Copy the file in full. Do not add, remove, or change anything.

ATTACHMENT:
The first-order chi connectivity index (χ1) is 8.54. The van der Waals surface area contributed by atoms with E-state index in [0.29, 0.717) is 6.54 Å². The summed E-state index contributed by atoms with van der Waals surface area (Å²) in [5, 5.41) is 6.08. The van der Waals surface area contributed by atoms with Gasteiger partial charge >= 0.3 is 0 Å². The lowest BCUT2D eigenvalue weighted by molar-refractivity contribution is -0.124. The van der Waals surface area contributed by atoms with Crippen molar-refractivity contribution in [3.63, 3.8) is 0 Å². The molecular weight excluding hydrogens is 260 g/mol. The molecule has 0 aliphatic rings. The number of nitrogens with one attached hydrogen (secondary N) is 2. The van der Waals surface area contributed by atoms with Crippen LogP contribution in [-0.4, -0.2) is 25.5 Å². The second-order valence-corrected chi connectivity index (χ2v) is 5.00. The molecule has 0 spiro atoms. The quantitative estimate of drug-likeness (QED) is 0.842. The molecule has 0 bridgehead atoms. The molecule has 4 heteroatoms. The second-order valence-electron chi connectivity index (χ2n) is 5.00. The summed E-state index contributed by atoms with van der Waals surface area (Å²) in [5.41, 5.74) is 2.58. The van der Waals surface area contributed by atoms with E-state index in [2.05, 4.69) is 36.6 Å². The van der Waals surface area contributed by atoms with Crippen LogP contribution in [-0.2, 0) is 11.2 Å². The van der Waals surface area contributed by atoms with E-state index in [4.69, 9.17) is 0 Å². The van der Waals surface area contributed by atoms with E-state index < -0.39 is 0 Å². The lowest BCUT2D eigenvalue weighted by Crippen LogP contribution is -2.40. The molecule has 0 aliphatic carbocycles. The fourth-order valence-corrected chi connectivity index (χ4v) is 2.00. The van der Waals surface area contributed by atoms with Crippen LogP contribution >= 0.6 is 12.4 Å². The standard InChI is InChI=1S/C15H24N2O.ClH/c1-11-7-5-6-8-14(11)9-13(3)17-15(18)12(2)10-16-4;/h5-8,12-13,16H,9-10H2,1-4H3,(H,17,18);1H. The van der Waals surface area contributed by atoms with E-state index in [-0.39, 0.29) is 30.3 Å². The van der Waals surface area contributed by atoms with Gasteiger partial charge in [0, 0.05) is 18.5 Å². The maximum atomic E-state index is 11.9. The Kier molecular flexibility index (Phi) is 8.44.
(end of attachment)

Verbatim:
The first-order chi connectivity index (χ1) is 8.54. The van der Waals surface area contributed by atoms with E-state index in [0.29, 0.717) is 6.54 Å². The summed E-state index contributed by atoms with van der Waals surface area (Å²) in [5, 5.41) is 6.08. The van der Waals surface area contributed by atoms with Gasteiger partial charge >= 0.3 is 0 Å². The lowest BCUT2D eigenvalue weighted by molar-refractivity contribution is -0.124. The van der Waals surface area contributed by atoms with Crippen molar-refractivity contribution in [3.63, 3.8) is 0 Å². The molecular weight excluding hydrogens is 260 g/mol. The molecule has 0 aliphatic rings. The number of nitrogens with one attached hydrogen (secondary N) is 2. The van der Waals surface area contributed by atoms with Crippen LogP contribution in [-0.4, -0.2) is 25.5 Å². The second-order valence-corrected chi connectivity index (χ2v) is 5.00. The molecule has 0 spiro atoms. The quantitative estimate of drug-likeness (QED) is 0.842. The molecule has 0 bridgehead atoms. The molecule has 4 heteroatoms. The second-order valence-electron chi connectivity index (χ2n) is 5.00. The summed E-state index contributed by atoms with van der Waals surface area (Å²) in [5.41, 5.74) is 2.58. The van der Waals surface area contributed by atoms with E-state index in [2.05, 4.69) is 36.6 Å². The van der Waals surface area contributed by atoms with Crippen LogP contribution in [-0.2, 0) is 11.2 Å². The van der Waals surface area contributed by atoms with E-state index in [4.69, 9.17) is 0 Å². The van der Waals surface area contributed by atoms with E-state index < -0.39 is 0 Å². The lowest BCUT2D eigenvalue weighted by Crippen LogP contribution is -2.40. The molecule has 0 aliphatic carbocycles. The fourth-order valence-corrected chi connectivity index (χ4v) is 2.00. The van der Waals surface area contributed by atoms with Crippen LogP contribution >= 0.6 is 12.4 Å². The standard InChI is InChI=1S/C15H24N2O.ClH/c1-11-7-5-6-8-14(11)9-13(3)17-15(18)12(2)10-16-4;/h5-8,12-13,16H,9-10H2,1-4H3,(H,17,18);1H. The van der Waals surface area contributed by atoms with E-state index in [-0.39, 0.29) is 30.3 Å². The van der Waals surface area contributed by atoms with Gasteiger partial charge in [0, 0.05) is 18.5 Å². The maximum atomic E-state index is 11.9. The Kier molecular flexibility index (Phi) is 8.44.